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Benchmarks: FreeBSD 13 vs. NetBSD 9.2 vs. OpenBSD 7 vs. DragonFlyBSD 6 vs. Linux

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  • #51
    Originally posted by Volta View Post

    It's slowlaris troll without a doubt. Out of contest articles and even ignoring BSD developer opinion about useless benchmark.
    Probably yes, but I don't think it's Kebabbert, don't know what happened to him since he has been gone quite a while now. AFAIK he was just super mad at Linux because he worked at OMX (a derivatives exchange here in Sweden) that when merged with Nasdaq 2008 threw out all Solaris machines and replaced them with Linux machines. Classical just sounds like a BSD fanboi. The similarities of course comes from all fanbois being quite similar in their approach regardless of what they are fans of.

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    • #52
      Originally posted by Classical View Post
      But is it not sad that FreeBSD is often faster even though it emulates Linux, eg for gaming in wine this used to be the case.
      LMFAO!!!

      You should get in contact with VALVe, since they still have time to correct their mistake and switch SteamOS over to a FreeBSD kernel!

      Also, how is the AMDGPU support on the various BSDs these days?
      Or are you guys still hailing nVidia's blob, because that's the only viable option you actually have?

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      • #53
        Amdgpu support? Can't complain. Even Dragonfly supports my card (Vega 64). FreeBSD amdgpu is somewhere past Linux kernel v5.xx equivalent and Vega's been supported since 4.16. Playable, mind ya, tested with some 3D racing game in ports and Flightgear flight sim.

        Yo, Volta &Co.. don't you feel like ultimate losers? "Oh there's a benchmark showing my favourite operating system in maybe bad light. Must attack them now.."

        90% of people would suggest straightjacket and padded room.. getting angry and aggressive over abstract software, Jesus.

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        • #54
          This is when GPL killed BSD license.

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          • #55
            Originally posted by aht0 View Post
            Amdgpu support? Can't complain. Even Dragonfly supports my card (Vega 64). FreeBSD amdgpu is somewhere past Linux kernel v5.xx equivalent and Vega's been supported since 4.16. Playable, mind ya, tested with some 3D racing game in ports and Flightgear flight sim.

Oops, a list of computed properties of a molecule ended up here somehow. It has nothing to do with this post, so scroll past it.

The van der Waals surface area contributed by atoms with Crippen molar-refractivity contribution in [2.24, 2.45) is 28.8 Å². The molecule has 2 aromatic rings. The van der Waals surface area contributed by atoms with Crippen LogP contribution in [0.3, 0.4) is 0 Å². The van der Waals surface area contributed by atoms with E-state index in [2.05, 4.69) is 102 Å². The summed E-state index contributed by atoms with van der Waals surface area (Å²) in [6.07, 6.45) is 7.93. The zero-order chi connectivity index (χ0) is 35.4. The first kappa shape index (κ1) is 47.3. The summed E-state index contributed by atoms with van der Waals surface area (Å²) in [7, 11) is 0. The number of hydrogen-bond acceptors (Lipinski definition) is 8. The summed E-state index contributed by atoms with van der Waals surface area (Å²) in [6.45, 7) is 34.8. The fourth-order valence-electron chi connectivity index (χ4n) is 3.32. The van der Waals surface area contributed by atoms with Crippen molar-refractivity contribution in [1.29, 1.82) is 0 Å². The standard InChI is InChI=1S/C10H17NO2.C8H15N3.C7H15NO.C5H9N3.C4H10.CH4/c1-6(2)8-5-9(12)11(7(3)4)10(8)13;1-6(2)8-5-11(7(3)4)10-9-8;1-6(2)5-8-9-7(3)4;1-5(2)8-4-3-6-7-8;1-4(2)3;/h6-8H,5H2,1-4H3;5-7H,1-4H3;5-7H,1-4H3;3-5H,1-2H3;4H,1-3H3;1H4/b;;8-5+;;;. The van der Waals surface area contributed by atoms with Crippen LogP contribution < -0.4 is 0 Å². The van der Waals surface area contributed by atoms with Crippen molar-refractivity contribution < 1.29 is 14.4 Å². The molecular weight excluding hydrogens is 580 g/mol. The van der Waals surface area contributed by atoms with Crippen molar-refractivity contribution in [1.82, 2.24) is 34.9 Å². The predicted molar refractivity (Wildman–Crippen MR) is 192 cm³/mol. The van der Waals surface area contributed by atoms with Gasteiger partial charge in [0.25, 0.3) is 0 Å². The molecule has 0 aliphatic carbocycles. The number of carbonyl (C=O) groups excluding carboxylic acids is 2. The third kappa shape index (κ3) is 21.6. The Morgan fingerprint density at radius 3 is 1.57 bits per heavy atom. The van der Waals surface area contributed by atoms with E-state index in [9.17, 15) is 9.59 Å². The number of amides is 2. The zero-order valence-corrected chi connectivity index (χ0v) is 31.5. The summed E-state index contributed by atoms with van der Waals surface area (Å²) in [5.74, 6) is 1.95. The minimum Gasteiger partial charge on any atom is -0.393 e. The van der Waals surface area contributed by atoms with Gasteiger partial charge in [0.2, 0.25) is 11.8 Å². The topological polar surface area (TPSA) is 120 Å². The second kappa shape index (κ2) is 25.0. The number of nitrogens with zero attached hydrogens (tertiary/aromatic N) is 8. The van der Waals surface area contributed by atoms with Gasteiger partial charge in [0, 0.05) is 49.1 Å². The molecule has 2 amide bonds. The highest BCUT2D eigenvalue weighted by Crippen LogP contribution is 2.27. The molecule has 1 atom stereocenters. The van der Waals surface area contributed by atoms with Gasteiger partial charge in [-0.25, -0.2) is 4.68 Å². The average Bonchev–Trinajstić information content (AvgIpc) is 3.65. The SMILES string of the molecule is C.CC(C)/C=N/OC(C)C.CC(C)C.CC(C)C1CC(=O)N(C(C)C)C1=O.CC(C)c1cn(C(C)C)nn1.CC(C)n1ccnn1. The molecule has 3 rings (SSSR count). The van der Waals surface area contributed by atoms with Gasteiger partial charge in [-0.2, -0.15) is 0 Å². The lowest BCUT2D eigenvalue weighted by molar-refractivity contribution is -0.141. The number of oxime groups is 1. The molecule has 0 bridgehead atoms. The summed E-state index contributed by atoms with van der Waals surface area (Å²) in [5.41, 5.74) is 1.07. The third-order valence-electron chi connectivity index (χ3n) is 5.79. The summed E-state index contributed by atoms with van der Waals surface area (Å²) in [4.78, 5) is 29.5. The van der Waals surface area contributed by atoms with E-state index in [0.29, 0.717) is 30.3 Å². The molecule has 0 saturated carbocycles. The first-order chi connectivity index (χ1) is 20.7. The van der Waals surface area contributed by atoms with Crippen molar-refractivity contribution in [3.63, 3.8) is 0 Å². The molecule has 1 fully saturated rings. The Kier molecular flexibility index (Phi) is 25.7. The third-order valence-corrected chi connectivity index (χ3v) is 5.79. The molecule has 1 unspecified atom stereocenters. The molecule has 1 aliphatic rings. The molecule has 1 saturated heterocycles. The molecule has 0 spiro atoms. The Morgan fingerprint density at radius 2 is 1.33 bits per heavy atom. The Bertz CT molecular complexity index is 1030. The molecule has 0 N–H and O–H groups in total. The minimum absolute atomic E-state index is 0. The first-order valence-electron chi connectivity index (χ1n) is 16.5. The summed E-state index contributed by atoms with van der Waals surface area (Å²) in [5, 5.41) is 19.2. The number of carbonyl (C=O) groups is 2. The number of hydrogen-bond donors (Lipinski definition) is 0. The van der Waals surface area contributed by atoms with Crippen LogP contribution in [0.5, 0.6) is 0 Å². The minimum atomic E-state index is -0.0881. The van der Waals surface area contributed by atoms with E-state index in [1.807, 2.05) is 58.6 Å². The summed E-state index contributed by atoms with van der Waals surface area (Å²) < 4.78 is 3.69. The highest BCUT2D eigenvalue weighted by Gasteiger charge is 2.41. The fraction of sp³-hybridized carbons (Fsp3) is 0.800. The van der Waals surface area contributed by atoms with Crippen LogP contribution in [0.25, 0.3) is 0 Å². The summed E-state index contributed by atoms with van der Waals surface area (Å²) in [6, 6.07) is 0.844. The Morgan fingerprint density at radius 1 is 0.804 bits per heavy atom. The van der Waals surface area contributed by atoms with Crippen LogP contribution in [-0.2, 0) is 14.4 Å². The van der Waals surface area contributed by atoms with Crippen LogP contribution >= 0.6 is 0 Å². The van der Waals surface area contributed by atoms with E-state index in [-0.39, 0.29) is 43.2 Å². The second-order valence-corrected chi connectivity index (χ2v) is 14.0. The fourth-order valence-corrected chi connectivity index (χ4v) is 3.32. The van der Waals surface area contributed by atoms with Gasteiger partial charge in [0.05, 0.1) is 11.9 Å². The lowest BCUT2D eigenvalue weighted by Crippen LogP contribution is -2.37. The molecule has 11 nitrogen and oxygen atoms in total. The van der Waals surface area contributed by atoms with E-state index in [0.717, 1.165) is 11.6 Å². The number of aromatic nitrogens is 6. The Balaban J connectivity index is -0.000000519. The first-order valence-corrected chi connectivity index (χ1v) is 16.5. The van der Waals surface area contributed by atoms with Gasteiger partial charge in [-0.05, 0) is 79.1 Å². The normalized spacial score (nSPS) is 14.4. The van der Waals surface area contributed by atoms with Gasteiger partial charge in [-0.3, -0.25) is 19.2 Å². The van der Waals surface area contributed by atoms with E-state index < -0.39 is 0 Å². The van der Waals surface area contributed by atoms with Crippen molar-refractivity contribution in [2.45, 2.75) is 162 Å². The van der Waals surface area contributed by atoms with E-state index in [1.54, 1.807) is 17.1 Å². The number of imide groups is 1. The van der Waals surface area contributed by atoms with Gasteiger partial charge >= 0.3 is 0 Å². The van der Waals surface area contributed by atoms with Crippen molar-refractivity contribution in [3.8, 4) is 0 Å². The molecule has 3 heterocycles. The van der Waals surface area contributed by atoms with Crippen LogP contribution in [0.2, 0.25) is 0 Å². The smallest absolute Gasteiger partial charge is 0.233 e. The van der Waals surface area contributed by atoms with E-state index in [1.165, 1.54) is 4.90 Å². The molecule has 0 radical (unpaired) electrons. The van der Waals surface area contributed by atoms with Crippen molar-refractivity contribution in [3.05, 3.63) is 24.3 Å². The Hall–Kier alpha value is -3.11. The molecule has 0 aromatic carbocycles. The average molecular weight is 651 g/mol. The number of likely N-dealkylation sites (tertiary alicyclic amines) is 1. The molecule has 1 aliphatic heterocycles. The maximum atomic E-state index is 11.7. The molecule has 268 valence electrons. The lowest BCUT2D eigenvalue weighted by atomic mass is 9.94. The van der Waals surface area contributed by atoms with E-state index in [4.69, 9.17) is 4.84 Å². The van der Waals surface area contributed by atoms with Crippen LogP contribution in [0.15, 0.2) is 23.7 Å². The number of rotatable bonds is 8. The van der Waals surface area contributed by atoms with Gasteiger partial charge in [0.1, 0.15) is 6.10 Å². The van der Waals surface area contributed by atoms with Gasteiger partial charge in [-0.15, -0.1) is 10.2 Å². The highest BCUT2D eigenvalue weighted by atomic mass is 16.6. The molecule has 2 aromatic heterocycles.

Playable, because BSD is able to run an unnamed 3D racing game (probably TORCS) & Flightgear?

            Here, let me open 'ya' [] eyes, since 'ya' have been obviously living under a (BSD) rock:

            According to this quote, the Steam Deck with its 800p screen should be able to at least come close to the pixel performance of the Xbox Series X in 4K mode, which is the fastest console currently availabe:
            Twitter user Iashman has shared an extensive comparison of the Steam Deck's specifications to rival consoles such as the PlayStation 5 and Nintendo Switch. The summary comes from Peter "Durante" Thoman, a popular developer and model, who posted the breakdown on Steam. Durante reveals that the Steam Deck's graphics processing unit is as fast as a PlayStation 4, but the newer architecture and smaller screen give it the same raw GPU performance as an Xbox Series X. The central processing unit is half that of an Xbox Series X or PlayStation 5, but the console's 16 gigabytes of random access memory is equal to that of a PS5 and four times that of the Nintendo Switch.
            https://screenrant.com/steam-deck-pe...ox-ps5-switch/

            Now, take a look at what is already possible with this kind of hardware power for real-time 3D graphics in 4K:


            And just to be clear, I'm not saying that the Steam Deck will be able to run games with this much visual fidelity @ 800p, but just to give an example what kind of stress upcoming AAA+ games will put on the Steam Deck running SteamOS!

            So, ask yourself this:
            Would a toy OS like FreeBSD be up to the task like the above?

            If you answer yes, then please try to run properly complex & advanced software like RPCS3 on FreeBSD and report back how it went!

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            • #56
              Originally posted by Volta
              Startup times and performance are two different segments and bhyve is not competitive in term of performance. Even if KVM uses more memory for single VM it will use much less memory for many VM's. It's because Linux' KSM.
              According to the definition of 'performance' it is correct to say that start-up times and stop times are part of performance: